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Can't find a thread to bump on this so starting a new one.

 

This was one of the most wonderful reading experiences I've ever had. The book is no classic but it's wonderfully written and profoundly engaging. I honestly couldn't put it down. 

 

The story is fairly straight-forward and involves a man named Toru Watanabe reminiscing about his youth in the late 60s. After his best friend, Kizuki, commits suicide he becomes closer with Kizuki's girlfriend Naoko. They eventually have sex and Watanabe goes to university. Here he meets several characters, most notably Nagasawa and his girlfriend Hatsumi. Watanabe and Nagasawa begin going out drinking and meeting girls for sex. Watanabe then discovers that Naoko is in a sanitorium and struggling with her mental health. He writes to her, eventually visits, and they rekindle their romance. Naoko lives at the sanitorium with an older woman called Reiko (she tells a rather interesting tale about why she's also at the sanitorium which includes a story about teaching a 13-year-old girl to play the piano). 

 

The Japanese really do have a way when it comes to writing erotica, don't they? That being said, it felt like there was a little too much sex being used as an alternative to other, more conventional expressions of affection. Maybe that's a Japanese thing. I don't know. Everyone seems to need emotional reassurance but only expresses it through sex. Then again, it was set in the late 60s so maybe that's why.

 

The casual use of sex aside, my only criticism would be the chapter where Murakami jumps ahead and tells us about the future of one of the characters. This felt out of place since the whole narrative takes place chronologically. Only at the very beginning of chapter one does he write from the perspective of being an older man in the late 1980s. Then we dive into the story when he's 18 and stay with that story. But suddenly, halfway through the book, he informs us of a character's fate and it felt a little jarring.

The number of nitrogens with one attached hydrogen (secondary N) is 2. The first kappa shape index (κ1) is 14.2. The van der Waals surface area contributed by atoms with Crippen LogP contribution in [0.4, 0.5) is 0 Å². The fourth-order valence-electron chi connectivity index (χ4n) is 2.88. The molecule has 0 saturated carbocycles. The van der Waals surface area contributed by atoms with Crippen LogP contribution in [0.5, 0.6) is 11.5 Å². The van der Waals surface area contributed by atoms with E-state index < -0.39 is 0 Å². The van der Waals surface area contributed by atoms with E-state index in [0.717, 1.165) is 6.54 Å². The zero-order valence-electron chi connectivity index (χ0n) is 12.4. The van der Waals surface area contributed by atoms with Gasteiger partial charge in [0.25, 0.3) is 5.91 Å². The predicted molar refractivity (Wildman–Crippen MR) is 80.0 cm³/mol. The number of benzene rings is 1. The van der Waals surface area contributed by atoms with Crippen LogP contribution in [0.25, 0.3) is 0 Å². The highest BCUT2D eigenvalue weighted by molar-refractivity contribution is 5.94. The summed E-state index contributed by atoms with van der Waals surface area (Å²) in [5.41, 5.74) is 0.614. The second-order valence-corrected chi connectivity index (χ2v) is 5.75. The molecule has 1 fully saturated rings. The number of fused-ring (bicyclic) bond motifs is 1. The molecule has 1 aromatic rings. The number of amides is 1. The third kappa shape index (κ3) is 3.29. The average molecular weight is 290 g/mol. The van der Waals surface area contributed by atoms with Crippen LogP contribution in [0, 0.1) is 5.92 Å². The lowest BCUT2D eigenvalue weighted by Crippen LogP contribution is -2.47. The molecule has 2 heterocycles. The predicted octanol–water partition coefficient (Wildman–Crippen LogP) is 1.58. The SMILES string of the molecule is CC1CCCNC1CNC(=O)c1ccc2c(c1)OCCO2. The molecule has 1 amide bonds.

I'm reliably informed that this is Murakami's most conventional novel. I'm not sure if I'd like his other works as much but based on this, I will definitely seek out more of his work. 

 

I honestly can't remember enjoying reading a book this much. Many people would assume that I might think the book is a masterpiece as a result of that (a mistake many contemporary readers make in my opinion). They think if the reading experience is good then that means the book must be also great. For me, it's more complicated than that. I tend to put books into 4 categories. 

 

1) The reading experience is wonderful. The book resonates, stays with you, changes your worldview, overwhelms you.

2) The reading experience is wonderful. But the book quickly fades from memory, doesn't hold its grip.

3) The reading experience is awful. But the book still somehow resonates, stays with you, overwhelms you etc.

4) The reading experience is awful. The book doesn't resonate, has nothing meaningful to say.

 

Category 4 is thankfully the most rare, followed by 3, then 1. For me, most books (and certainly most contemporary novels) are in category 2, including this. People make the mistake of thinking that if they really enjoyed reading a book then that must mean it is great literature. But often it's merely competently written *cough* Normal People *cough* etc. This is why so many modern novels get hyped, win awards, then disappear completely. 

 

I'd place this at the top end of category 2. Highly recommended. 

 

8/10

Edited by hux
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